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If You Take a Baby Swimming, Watch Out for This

We’ve established it’s all right to take a baby swimming, despite lots of noise to the contrary. But as it turns out, there is one big thing to watch for, when you take a baby swimming, that most people don’t know to worry about — because it happens after kids are out of the pool.

Dry drowning, or secondary drowning, occurs up to 48 hours after exposure to water. It’s very rare, stresses Prateeksha Ahuja, an AUSTSWIM-certified infant swimming teacher in Mumbai, who says she has become concerned only about three babies in the last year and a half of classes, all of which proved false alarms. But it’s concerning because its so insidious.

“Most parents have no idea what dry drowning is,” Ahuja says, but “its a real challenge, as its not necessarily a major incident. It could be a drop of water gone wrong. It could [happen] in a bathtub.”

What is dry drowning?

Dry drowning and secondary drowning are terms used interchangeably, but they do mean slightly different things for the body. In dry drowning, which usually occurs soon after water inhalation, the person (child or adult, but children are more at-risk) breathes in water, but the water never makes it to their lungs. Instead, the inhaled water causes the vocal chords to spasm and shut — no water gets to the lungs, but no air does, either, and breathing becomes difficult.

In secondary drowning, which is typically delayed by hours after water inhalation, the water reaches a person’s lungs and builds up — not enough to drown them, but enough to take up precious space for oxygen and make breathing difficult.

What can parents do?

The best treatment for dry drowning is prevention.

“What parents should do is never leave them unsupervised,” Ahuja says. “Even if they are independent. Till age 6. Keep an eye in the pool.”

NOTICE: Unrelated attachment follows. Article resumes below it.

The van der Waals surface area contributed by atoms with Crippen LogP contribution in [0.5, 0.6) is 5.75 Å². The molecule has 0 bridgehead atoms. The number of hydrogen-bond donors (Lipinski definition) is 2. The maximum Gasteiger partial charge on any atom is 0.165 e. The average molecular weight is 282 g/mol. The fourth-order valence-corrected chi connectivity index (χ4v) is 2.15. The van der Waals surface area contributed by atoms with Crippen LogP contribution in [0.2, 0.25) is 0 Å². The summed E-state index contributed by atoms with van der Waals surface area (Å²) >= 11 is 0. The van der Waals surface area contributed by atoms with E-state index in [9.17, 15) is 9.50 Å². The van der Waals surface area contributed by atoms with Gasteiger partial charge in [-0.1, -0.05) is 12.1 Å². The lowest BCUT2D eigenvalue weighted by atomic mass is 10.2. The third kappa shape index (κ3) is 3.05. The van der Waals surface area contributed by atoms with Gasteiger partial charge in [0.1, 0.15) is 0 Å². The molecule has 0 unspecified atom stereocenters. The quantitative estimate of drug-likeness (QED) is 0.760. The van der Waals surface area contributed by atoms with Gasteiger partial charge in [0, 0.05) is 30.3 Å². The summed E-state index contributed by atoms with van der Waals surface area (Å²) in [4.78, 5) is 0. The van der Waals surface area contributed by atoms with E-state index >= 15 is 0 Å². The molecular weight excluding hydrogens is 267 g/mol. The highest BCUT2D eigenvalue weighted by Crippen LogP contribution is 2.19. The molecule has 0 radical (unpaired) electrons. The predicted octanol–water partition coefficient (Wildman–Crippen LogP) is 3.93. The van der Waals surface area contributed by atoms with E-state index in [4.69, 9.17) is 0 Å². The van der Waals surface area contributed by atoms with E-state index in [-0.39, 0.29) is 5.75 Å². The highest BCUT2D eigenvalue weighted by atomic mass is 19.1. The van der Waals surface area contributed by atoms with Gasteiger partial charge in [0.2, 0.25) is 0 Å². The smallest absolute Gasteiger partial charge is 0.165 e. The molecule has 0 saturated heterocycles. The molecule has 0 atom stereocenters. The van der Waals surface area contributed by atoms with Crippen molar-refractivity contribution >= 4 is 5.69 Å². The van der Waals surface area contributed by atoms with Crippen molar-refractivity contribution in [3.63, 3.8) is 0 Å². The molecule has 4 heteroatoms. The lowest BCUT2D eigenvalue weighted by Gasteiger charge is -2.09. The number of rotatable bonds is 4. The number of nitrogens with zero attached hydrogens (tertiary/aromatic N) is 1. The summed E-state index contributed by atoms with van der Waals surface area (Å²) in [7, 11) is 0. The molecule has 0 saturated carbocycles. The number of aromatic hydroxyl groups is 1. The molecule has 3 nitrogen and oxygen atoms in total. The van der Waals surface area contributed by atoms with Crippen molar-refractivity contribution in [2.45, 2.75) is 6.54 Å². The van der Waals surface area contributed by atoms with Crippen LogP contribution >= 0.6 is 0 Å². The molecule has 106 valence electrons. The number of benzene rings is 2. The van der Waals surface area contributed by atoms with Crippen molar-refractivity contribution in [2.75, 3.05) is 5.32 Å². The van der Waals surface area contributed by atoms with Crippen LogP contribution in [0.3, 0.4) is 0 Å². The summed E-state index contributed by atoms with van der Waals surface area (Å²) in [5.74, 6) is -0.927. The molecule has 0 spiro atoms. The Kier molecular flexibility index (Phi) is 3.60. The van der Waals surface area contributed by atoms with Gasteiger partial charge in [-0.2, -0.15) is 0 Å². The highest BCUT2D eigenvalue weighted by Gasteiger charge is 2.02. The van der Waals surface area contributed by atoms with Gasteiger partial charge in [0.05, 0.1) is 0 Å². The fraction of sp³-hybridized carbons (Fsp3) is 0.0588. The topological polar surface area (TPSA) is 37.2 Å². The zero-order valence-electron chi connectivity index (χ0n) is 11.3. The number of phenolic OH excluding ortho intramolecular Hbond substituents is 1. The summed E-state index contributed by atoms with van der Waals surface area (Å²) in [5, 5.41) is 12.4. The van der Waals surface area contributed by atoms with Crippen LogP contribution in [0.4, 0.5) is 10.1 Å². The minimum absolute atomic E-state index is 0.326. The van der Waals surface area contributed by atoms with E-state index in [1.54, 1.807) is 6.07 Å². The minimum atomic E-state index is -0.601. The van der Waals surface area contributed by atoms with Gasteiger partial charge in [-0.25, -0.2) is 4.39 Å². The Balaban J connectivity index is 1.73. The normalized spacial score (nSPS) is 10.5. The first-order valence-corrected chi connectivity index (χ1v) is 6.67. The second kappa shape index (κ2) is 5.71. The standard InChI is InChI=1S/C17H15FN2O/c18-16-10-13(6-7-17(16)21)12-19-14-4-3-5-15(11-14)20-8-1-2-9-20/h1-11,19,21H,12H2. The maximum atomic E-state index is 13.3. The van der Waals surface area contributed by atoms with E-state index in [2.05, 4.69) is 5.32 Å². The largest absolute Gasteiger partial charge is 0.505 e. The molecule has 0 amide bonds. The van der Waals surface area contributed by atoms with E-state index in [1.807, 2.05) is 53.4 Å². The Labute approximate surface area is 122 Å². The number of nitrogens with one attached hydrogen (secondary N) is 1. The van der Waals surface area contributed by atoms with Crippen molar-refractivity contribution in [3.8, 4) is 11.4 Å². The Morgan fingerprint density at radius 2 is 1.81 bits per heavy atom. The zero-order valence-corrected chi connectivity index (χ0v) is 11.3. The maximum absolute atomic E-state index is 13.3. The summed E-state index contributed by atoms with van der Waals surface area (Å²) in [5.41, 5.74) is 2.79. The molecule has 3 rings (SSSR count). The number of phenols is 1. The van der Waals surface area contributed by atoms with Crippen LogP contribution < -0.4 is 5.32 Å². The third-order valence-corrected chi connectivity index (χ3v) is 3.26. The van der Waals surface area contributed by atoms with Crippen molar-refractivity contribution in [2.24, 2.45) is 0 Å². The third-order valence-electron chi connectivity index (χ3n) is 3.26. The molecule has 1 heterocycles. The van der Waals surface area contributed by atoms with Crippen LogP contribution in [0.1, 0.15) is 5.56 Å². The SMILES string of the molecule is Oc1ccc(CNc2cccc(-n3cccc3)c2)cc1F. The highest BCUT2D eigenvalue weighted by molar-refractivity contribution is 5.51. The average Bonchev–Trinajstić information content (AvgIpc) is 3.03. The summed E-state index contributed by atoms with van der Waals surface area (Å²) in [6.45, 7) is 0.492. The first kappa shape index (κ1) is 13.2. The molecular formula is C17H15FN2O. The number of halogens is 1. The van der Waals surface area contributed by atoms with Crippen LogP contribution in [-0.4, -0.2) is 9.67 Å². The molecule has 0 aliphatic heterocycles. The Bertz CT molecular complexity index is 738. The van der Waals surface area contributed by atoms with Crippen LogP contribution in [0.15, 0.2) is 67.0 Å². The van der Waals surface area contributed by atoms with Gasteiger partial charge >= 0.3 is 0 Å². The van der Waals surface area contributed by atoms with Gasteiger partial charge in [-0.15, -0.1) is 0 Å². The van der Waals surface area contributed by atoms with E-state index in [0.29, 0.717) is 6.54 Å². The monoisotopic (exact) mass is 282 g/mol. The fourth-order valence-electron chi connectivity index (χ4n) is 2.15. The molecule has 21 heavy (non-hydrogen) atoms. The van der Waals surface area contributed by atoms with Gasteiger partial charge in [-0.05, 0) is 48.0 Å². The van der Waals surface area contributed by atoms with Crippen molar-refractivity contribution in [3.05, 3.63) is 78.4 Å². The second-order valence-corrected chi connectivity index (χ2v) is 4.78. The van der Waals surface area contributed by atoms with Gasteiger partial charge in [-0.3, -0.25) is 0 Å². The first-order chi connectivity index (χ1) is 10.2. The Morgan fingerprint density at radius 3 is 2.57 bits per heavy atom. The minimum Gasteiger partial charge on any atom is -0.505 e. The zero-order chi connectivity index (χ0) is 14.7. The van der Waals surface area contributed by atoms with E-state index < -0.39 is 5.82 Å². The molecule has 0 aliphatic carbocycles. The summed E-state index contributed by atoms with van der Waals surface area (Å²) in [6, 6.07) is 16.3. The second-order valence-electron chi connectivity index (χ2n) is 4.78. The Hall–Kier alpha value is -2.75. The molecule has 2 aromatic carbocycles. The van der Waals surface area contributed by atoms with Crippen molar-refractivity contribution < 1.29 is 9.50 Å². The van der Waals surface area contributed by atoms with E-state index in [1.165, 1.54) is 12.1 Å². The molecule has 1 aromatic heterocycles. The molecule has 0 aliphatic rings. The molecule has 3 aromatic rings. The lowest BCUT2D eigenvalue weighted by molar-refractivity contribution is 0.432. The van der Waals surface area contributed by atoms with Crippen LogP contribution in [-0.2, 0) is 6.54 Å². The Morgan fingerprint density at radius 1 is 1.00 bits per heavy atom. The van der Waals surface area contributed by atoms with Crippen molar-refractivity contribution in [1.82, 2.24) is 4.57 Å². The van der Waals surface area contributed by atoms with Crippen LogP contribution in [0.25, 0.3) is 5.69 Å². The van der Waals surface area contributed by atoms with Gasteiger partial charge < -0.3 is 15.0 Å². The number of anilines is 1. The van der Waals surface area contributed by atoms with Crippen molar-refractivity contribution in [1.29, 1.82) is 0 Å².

And make sure the child isn’t overtired.

“If I feel they have spent all their energy kicking and paddling, I give them a 1-minute break where the parent just holds the child still, so he can catch his breath,”  Ahuja says. “You can’t have a panting child swimming underwater.  They are too small to use their own logical reasoning to tell me, ‘I’m tired.'”

Parents should also instill pool etiquette, Ahuja says, which goes beyond what is polite to ensure what is safe. When kids are rowdy and splashing and pushing each other into the water, it’s easy to miss the kind of minor water inhalation that can lead to dry drowning. While swallowing some water is a natural part of learning to be comfortable in a pool, a healthy respect for, though not fear of, water can go a long way, she says.

Finally, watch out for the signs after every swim (or bath). If any of these symptoms develop, don’t stress, Ahuja says — but do consult a doctor immediately and if needed, seek treatment for dry drowning.

Signs of dry drowning

  • Difficulty breathing
  • Chest pain while breathing
  • Coughing
  • Mood change after an incidence of water inhalation
  • Confusion
  • Unusual lack of energy, fatigue and increased agitation
  • Change in skin color to pale blue or grayish

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